Build up their self-image
Some people in toxic relationships start to realise they are, but take time to process it and weigh up varying factors. Consistently tell your friend things that will build up their self-image, giving them the strength they might need to leave their partner. Challenge what their partner has said about them, if they have called them stupid or weak tell them that they are not. This works much better for all involved if you avoid framing the situation in a negative way.
Don’t be judgmental and don’t criticise
If your friend is processing the problem but has yet to do anything about it, listen and do not judge – especially if they are trusting you enough to fill you and talk to you about it. Instead, allow them to talk, vent and get everything out that they want to say and ask questions to learn more about the situation to help them. The last thing you want to do is be controlling and instruct them to do anything, no matter how good your intentions are. Also be cautious about criticising their partner as they may not be ready to hear that.
When you’re asking the difficult questions, let your friend answer them and don’t interrupt or react negatively. Sometimes hearing the problem aloud can trigger them to be inspired to get back on track. Suggest that they look at websites against domestic violence such as Safeireland.ie for support.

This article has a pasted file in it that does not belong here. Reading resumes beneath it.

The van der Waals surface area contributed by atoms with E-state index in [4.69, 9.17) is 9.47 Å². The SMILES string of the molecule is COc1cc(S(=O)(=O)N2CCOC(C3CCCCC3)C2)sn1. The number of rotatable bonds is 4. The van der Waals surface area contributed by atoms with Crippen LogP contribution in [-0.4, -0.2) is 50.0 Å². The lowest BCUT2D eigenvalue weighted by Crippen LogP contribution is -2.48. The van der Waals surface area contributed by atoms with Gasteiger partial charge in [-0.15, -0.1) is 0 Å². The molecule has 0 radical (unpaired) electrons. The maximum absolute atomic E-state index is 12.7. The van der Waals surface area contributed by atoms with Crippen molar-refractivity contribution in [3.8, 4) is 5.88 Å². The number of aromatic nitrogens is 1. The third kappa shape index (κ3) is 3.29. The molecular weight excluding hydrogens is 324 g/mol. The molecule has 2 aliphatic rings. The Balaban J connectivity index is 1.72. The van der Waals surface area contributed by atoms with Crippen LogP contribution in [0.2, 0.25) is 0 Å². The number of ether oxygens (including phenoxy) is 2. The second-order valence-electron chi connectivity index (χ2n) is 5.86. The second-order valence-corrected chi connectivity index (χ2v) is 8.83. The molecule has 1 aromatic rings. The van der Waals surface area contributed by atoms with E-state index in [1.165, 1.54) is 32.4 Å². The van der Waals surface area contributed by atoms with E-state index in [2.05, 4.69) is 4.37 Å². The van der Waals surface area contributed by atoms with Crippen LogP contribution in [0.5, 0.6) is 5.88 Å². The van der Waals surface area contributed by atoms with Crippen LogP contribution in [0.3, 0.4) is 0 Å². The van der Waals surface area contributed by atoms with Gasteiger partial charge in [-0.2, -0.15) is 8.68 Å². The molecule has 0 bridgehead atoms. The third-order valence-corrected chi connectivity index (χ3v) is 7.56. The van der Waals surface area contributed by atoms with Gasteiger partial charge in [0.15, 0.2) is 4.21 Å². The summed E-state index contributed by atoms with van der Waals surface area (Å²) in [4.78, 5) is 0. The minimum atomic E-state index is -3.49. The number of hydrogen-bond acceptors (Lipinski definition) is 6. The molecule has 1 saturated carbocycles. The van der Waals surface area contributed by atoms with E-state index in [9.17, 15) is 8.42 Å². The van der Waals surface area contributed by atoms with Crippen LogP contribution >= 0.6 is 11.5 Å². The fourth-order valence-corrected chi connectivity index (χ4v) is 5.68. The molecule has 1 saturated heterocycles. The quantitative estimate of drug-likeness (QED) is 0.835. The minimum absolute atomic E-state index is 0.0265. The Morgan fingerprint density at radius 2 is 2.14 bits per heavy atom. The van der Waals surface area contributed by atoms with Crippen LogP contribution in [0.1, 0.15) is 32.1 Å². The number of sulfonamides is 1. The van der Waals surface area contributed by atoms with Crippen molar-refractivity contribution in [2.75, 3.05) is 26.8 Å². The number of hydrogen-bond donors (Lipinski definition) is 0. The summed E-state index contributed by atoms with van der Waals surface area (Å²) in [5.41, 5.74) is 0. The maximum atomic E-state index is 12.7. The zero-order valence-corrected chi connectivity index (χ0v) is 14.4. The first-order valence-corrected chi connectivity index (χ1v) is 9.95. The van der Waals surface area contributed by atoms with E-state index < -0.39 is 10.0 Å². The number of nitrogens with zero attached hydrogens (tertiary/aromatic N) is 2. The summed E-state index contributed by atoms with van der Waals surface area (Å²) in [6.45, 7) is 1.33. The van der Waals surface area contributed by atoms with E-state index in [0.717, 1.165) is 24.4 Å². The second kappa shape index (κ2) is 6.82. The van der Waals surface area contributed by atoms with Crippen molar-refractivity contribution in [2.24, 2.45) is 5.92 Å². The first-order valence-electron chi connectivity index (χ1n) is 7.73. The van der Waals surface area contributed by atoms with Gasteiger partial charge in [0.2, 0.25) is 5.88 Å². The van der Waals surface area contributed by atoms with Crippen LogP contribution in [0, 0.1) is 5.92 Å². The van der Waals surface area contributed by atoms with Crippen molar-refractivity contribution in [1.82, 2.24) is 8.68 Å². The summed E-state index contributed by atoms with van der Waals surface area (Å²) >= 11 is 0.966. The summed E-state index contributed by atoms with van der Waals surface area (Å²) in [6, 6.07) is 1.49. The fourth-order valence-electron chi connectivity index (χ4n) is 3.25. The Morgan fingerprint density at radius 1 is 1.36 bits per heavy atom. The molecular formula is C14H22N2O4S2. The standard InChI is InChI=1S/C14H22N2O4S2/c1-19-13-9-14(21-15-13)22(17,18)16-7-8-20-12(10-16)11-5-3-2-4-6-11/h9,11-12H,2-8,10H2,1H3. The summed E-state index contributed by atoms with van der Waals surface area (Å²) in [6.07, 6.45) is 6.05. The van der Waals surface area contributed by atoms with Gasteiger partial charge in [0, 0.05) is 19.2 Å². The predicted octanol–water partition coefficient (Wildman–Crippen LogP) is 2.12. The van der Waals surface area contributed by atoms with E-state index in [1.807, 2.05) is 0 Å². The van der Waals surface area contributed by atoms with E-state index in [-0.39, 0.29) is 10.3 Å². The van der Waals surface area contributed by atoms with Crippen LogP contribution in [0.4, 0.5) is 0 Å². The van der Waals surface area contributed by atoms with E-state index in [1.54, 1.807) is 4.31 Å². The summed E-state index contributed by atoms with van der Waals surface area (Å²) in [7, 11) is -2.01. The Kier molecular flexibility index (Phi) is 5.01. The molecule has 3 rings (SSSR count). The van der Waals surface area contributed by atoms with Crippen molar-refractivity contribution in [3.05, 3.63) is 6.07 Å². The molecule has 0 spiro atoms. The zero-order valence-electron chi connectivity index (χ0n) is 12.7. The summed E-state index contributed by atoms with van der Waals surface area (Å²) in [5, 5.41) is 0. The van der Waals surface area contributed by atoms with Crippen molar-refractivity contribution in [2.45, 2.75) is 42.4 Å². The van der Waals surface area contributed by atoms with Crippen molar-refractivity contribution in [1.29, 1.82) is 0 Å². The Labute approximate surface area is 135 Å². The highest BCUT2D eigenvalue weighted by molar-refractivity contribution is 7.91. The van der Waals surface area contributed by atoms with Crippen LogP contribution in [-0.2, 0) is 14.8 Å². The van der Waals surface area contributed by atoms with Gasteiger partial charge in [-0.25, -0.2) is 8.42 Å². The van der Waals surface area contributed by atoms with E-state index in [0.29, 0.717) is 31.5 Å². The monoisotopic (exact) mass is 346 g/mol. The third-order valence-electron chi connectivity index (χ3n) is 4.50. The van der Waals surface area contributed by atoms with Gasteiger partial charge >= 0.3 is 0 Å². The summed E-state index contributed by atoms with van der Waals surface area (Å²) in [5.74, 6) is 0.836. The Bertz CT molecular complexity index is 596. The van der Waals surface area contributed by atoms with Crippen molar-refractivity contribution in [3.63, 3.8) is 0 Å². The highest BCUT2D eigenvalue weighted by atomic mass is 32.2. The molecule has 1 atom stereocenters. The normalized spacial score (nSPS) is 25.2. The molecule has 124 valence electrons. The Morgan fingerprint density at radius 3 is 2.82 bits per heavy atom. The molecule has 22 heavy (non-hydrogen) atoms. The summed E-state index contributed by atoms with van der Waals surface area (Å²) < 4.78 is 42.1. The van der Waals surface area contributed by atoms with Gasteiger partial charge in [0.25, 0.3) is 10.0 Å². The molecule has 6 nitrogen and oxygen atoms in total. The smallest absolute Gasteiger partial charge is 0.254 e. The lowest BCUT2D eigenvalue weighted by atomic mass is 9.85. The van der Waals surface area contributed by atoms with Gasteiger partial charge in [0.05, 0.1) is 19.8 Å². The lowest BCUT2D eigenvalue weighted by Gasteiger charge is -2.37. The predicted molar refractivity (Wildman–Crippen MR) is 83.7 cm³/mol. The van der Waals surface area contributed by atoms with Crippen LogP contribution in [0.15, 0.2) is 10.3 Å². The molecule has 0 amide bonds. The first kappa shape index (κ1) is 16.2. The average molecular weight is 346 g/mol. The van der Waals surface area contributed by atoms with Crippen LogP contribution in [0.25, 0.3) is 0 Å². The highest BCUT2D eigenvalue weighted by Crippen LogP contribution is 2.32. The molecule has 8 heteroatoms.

Make sure they know you’re always there
Make sure you know they have your support, and that the door is always open, any hour of the night for them to come and stay with you. The second that your friend asks for help, be 100% there. Watching your friend struggle before this happens may be hard, but it’s much better to be patient for a better outcome.
Check in with them
Check in with them about how they’re doing and how things are going. Even if you just send a message every day or two, or meet up with them once a week for a coffee, this continuous communication will show them not only that you’re reliable and always there for them, but that there are support systems around them who care deeply for them.
Being honest both works and doesn’t work in certain cases. If your friend specifically asks for your opinion, then tell them the truth rather than what you think they want to hear. Being direct and honest about your thoughts on the situation (when they want them) will make your friend value you you more for caring and looking out for them. Tell them truth about what you’ve seen about their relationship, and give them helpful advice and support, without overstepping boundaries.
If you don’t know what advice to give, that’s okay too. There are several services dedicated to giving a listening ear for those who have suffered an abusive relationship. A list of these services include:
- Safe Ireland provides information on all specialist domestic violence services throughout Ireland
- AMEN for men experiencing domestic violence
- Women’s Aid
- One in Four
- National Helpline
Do you need someone to talk to right now? SpunOut.ie’s text message support service is available 24 hours a day, 7 days a week. We provide in-the-moment anonymous support and problem solving when you need it most.
Text SPUNOUT to 086 1800 280 to begin. Standard SMS rates may apply.